Architectural Landscape

We will be doing a number of small group shows around a theme this year, featuring up to six artists exhibiting six or so pieces each.

The first small group show pulls together six artists inspired by architecture. Each has a very distinctive style achieved through employing different creative techniques.

George Birrell, working mostly with oils, plays around with areas of colour until he is happy with the balance and then creates the buildings and paraphernalia that are associated with the area…most commonly the East Neuk of Fife but he is working on one or two new pieces from recent visits to Amsterdam and we are delighted to be showing the first of these in this exhibition.

Ann Cowan sketches on location and then works with collage and paint back in her studio. The streets and houses of the New Town in Edinburgh feature regularly as do her morning walks up Blackford Hill affording her great views of the city. The spontaneity of the plein air sketches combined with vibrant colours of the painting and carefully placed collage, results in beautiful and unique interpretations of the Edinburgh architecture she finds so inspiring.

Much of Amy Dennis’s work uses the landscape around Edinburgh and the Firth of Forth as the back drop to highlight architectural features that catch her eye. For this show Amy has included a number of pieces of Gullane golf course, the landscape as well as the architectural objects found there. Using pigment mixed with egg yolk and distilled water, she paints onto a gesso prepared surface producing subtle and distinctive results.

Ann Oram’s work is always a joyful affair – full of exuberant colour and wonderful, expressive drawing. Possibly more well known for her floral still life and landscape pieces, for this show Ann has continued her cathedral series with studies of the beautiful cathedrals of Rouen in France and St Giles in Edinburgh in particular. The results are typically fresh and vibrant demonstrating what a talented and versatile artist Ann is.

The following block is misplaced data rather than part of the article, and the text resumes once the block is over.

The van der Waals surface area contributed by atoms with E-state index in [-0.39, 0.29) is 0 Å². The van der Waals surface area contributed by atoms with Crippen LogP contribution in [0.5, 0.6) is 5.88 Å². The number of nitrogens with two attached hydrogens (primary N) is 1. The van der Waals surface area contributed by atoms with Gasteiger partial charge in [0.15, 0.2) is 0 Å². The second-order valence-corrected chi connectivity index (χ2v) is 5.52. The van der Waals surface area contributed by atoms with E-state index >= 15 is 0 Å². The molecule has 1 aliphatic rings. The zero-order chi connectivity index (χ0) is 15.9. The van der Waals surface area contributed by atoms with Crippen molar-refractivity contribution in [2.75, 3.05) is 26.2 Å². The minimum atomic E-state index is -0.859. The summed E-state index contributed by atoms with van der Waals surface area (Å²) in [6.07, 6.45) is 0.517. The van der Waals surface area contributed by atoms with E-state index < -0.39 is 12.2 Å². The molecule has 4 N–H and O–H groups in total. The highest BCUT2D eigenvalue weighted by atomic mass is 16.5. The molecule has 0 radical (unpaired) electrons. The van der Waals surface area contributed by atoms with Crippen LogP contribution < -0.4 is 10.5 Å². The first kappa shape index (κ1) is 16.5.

Clive Ramage works from his studio in Edinburgh where he is also a member of the Edinburgh Printmakers Workshop. Another artist who is inspired by the architecture of Edinburgh as well as the villages of the surrounding countryside and coastline of the Firth of Forth. Clive employs a naïve, folk-art style and this, along with his choice of colour evokes a wonderfully Scottish feel to his work.

Allan J Robertson, also based in Edinburgh, is drawn to “the ruin” in landscapes, most recently, to piers and bridges – structures that evoke nostalgia for bygone industry or for journeys embarked upon or being considered. Allan researches the history of the structures before sketching and photographing them on site. In the studio, each piece is worked up in layers of paint before scraping and scratching back into the surface, replicating the weathered and decayed surface of the structures themselves.

The exhibition kicks off with a preview on Friday 25 January from 6-8pm… I hope you can join us for a few glasses of wine and a chat with the artists.